I was asked to speak at a graduation recently. I was to follow the Mayor. The mayor gave a speech where he mostly just plugged his own greatness and tried to disguise it as a message for graduates. He started the speech with the following line. “I was recently asked to go to Harvard……” and then he went on to tell some incredibly egotistical story about his greatness. Later when I got up I opened with the following line, “What a coincidence Mr. Mayor, I was also asked to go to Harvard but I was driving a cab at the time.” This drew great laughs while simultaneously causing the Mayor’s face to turn beat red. I’m guessing the Mayor will not be soliciting my vote down the road..

Would really like to see our politicians be from the middle and lower class; we might then get some real change going.

And finally, I will leave you with this funny story. I was recently asked to speak to the widows and widowers of Silicon Valley, an amazing group of people to be sure. However the average age of the audience was 90!!! I tried to keep it light and opened with a joke that paralyzed their brains and they might still sitting there thinking about it if I hadn’t explained it to them. Here is the joke I opened with:

“What do you get when you cross a joke with a rhetorical question?”

Posted in Random Thoughts | 7 Comments

The Music of Life

A brief commentary on the nature of human relationships.  

In my day job I spend most of my time trying to convince humans that the majority of our troubles with other humans stems from the fact that we see the world differently. Due to our genetics, our innate personality traits, our upbringing and our culture we experience the world differently at a visceral level.  On top of that, we also are predisposed to assume our way of seeing the world is THE way the world works.  The challenge I face on the job is trying to find examples to illustrate this point.   Here is one such example I came across the other day that might help.

Last week I was meeting someone at a local hospital (it’s ok, no one is sick).   I arrived early for my meeting and promptly sat down in a chair in the lobby to wait. In this particular hospital they have a piano in the lobby that is often being played by an employee. The idea is that sick people waiting in the lobby might be relaxed by some live music. As I waited and listened, I glanced around the lobby looking for my friend who I was to meet.. In the chair next to me was an older gentlemen who looked either homeless or crazy.  He was dressed in sweatpants most likely purchased during the Reagan administration and a t-shirt that was fraying at the collar and both sleeves.  His hair was wild looking; gray and sprouting out from his head in all directions.  His coke bottle glasses had tape in the middle and were bent and crooked.

I glanced over at him and since I am always trying to decipher people’s personality and had a few minutes to kill, I decided to chat him up.  I sat for a minute or two listening to the lovely piano music (I think it was Beethoven being played) deciding the best approach to engage him.  Finally I said, ” The music is beautiful and so relaxing. What a nice gesture by the hospital.”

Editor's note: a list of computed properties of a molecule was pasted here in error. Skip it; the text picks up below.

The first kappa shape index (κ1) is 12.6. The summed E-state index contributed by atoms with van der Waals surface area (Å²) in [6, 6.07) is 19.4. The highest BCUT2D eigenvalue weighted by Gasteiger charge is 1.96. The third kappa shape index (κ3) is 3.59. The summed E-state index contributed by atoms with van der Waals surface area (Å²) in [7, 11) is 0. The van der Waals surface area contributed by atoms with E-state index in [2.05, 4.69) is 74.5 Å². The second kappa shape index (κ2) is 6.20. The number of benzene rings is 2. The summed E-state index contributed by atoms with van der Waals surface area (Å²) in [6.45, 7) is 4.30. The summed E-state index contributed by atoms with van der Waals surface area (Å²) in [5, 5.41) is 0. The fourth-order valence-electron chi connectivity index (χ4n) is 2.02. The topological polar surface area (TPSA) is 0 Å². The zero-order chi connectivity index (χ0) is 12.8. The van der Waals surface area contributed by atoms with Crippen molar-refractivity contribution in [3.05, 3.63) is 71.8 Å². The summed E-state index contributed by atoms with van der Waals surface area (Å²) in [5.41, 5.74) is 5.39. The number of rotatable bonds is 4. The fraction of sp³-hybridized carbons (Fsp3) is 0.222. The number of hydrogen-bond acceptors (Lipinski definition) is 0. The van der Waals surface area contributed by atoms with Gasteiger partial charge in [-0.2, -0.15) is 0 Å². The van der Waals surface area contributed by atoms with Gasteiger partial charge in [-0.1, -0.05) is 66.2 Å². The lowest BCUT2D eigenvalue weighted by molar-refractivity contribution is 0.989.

He snorted and shot back, “Really?  I am a classically trained musician and that music sounds like nails on a chalkboard.  He is butchering that piece so badly I am not sure I can sit here for much longer.”   It turns out he was trained on the oboe and played in Europe for years in an orchestra.  He was not crazy but more like an eccentric genius. 

Our quick interaction  neatly captures the inherent challenges two humans face when they attempt to communicate with each other.   Based on our history (me as a juvenile delinquent and him as a musician) and our DNA (he was a naturally gifted  musician and I was not) we were experiencing a situation in completely different ways.  I only heard beautiful  music and appreciated the intention of the person playing the piano.  My eccentric friend heard incompetence and noise that bordered on offensive to him. 

This goes deeper than simply seeing it differently.  We were experiencing it differently.  I will NEVER hear the mistakes being made by the person playing the piano.  I will always hear nice music and appreciate the effort.  My musical friend will ALWAYS hear a piece being butchered by an incompetent musician.  We can argue till our last breath and will never resolve the argument at that level.  This  is an example of  the most deadly of human arguments, a guaranteed relationship killer -   the dreaded right vs. right argument.   It is an argument where both parties are 100% right based on how they see the world. You can spend years in a right vs. right argument and will never resolve it.

In my piano example, which one of us saw the situation correctly?    What if the underlying criteria  had not been so easy to observe?

Instead of two strangers debating the musical styling’s of a hack in a lobby it had been a married couple discussing the right way to raise children?  Or spend money? 

What if we had been a parent and child discussing how to demonstrate respect to each other?  Or dress appropriately?

Or two coworkers discussing rude behaviors at work? Or what hard work looks like?

The list is endless and the possibilities infinite.   

Watch for the right vs. right argument in your life  It is typically an argument you have had many times with a loved one but you have yet to win the argument.  But you are SURE you are right and they are wrong. After all, surely any idiot can tell when Beethoven is being butchered by a lazy incompetent pianist.  No?

 

Posted in Communication, Perspective | 2 Comments

Nature vs Nurture

Greetings from the land of fits and starts, where three steps forward and two steps back is considered good productivity.  Do people change?   Maybe.  But lately I’ve begun to think that life is more a series of workarounds than wholesale change.    I wonder if that would make a good self-help book.  Here are a few working titles:

Stop Trying and Start Bailing

The Last Self Help Book You Will Ever Read